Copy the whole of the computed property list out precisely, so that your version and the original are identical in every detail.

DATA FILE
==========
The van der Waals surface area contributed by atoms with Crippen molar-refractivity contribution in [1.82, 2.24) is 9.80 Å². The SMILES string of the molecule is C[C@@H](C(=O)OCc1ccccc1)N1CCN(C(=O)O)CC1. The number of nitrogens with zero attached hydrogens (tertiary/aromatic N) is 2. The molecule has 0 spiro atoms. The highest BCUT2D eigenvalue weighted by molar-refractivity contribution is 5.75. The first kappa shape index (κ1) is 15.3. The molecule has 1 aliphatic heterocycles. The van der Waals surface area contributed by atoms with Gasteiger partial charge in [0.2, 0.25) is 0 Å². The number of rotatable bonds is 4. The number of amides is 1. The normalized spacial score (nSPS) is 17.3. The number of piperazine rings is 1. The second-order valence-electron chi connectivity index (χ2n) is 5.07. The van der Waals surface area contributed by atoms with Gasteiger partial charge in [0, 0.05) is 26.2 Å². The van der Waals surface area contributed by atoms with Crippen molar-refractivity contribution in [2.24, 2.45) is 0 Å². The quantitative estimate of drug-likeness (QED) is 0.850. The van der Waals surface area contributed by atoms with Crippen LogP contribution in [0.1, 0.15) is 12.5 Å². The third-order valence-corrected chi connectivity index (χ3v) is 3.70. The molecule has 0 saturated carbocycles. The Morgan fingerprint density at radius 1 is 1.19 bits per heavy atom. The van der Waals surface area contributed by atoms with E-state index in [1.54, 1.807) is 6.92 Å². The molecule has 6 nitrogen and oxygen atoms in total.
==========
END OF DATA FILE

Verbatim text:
The van der Waals surface area contributed by atoms with Crippen molar-refractivity contribution in [1.82, 2.24) is 9.80 Å². The SMILES string of the molecule is C[C@@H](C(=O)OCc1ccccc1)N1CCN(C(=O)O)CC1. The number of nitrogens with zero attached hydrogens (tertiary/aromatic N) is 2. The molecule has 0 spiro atoms. The highest BCUT2D eigenvalue weighted by molar-refractivity contribution is 5.75. The first kappa shape index (κ1) is 15.3. The molecule has 1 aliphatic heterocycles. The van der Waals surface area contributed by atoms with Gasteiger partial charge in [0.2, 0.25) is 0 Å². The number of rotatable bonds is 4. The number of amides is 1. The normalized spacial score (nSPS) is 17.3. The number of piperazine rings is 1. The second-order valence-electron chi connectivity index (χ2n) is 5.07. The van der Waals surface area contributed by atoms with Gasteiger partial charge in [0, 0.05) is 26.2 Å². The van der Waals surface area contributed by atoms with Crippen molar-refractivity contribution in [2.24, 2.45) is 0 Å². The quantitative estimate of drug-likeness (QED) is 0.850. The van der Waals surface area contributed by atoms with Crippen LogP contribution in [0.1, 0.15) is 12.5 Å². The third-order valence-corrected chi connectivity index (χ3v) is 3.70. The molecule has 0 saturated carbocycles. The Morgan fingerprint density at radius 1 is 1.19 bits per heavy atom. The van der Waals surface area contributed by atoms with E-state index in [1.54, 1.807) is 6.92 Å². The molecule has 6 nitrogen and oxygen atoms in total.